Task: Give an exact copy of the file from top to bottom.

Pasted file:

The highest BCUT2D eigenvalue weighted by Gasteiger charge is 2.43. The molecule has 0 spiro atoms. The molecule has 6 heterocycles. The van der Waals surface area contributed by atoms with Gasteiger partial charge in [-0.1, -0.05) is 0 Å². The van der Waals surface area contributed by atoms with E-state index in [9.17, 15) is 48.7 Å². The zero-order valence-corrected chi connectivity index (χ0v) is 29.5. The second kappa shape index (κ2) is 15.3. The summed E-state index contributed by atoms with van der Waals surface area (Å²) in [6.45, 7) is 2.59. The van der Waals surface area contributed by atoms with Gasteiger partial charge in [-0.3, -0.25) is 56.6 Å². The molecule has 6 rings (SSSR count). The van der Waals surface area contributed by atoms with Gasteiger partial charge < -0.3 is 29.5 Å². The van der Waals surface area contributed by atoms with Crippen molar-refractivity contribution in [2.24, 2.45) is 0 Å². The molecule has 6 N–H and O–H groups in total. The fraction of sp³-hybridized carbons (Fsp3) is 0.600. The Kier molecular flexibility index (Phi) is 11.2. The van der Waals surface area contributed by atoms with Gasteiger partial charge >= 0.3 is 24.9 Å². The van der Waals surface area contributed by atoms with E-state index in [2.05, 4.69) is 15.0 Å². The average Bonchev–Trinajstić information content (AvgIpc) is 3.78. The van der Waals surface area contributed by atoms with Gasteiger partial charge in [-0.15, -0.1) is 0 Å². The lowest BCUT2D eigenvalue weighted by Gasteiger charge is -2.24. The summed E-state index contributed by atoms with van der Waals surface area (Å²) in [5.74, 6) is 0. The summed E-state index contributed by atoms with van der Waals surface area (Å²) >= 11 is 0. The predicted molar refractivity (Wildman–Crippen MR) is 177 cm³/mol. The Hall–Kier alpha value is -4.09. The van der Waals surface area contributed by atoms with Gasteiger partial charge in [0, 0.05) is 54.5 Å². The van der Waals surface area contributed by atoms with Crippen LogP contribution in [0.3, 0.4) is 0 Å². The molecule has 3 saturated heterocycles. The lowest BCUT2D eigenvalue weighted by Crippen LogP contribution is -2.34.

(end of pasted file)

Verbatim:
The highest BCUT2D eigenvalue weighted by Gasteiger charge is 2.43. The molecule has 0 spiro atoms. The molecule has 6 heterocycles. The van der Waals surface area contributed by atoms with Gasteiger partial charge in [-0.1, -0.05) is 0 Å². The van der Waals surface area contributed by atoms with E-state index in [9.17, 15) is 48.7 Å². The zero-order valence-corrected chi connectivity index (χ0v) is 29.5. The second kappa shape index (κ2) is 15.3. The summed E-state index contributed by atoms with van der Waals surface area (Å²) in [6.45, 7) is 2.59. The van der Waals surface area contributed by atoms with Gasteiger partial charge in [-0.3, -0.25) is 56.6 Å². The molecule has 6 rings (SSSR count). The van der Waals surface area contributed by atoms with Gasteiger partial charge < -0.3 is 29.5 Å². The van der Waals surface area contributed by atoms with Crippen molar-refractivity contribution in [2.24, 2.45) is 0 Å². The molecule has 6 N–H and O–H groups in total. The fraction of sp³-hybridized carbons (Fsp3) is 0.600. The Kier molecular flexibility index (Phi) is 11.2. The van der Waals surface area contributed by atoms with Gasteiger partial charge >= 0.3 is 24.9 Å². The van der Waals surface area contributed by atoms with E-state index in [2.05, 4.69) is 15.0 Å². The average Bonchev–Trinajstić information content (AvgIpc) is 3.78. The van der Waals surface area contributed by atoms with Gasteiger partial charge in [-0.15, -0.1) is 0 Å². The lowest BCUT2D eigenvalue weighted by Gasteiger charge is -2.24. The summed E-state index contributed by atoms with van der Waals surface area (Å²) in [5.74, 6) is 0. The summed E-state index contributed by atoms with van der Waals surface area (Å²) >= 11 is 0. The predicted molar refractivity (Wildman–Crippen MR) is 177 cm³/mol. The Hall–Kier alpha value is -4.09. The van der Waals surface area contributed by atoms with Gasteiger partial charge in [0, 0.05) is 54.5 Å². The van der Waals surface area contributed by atoms with Crippen LogP contribution in [0.3, 0.4) is 0 Å². The molecule has 3 saturated heterocycles. The lowest BCUT2D eigenvalue weighted by Crippen LogP contribution is -2.34.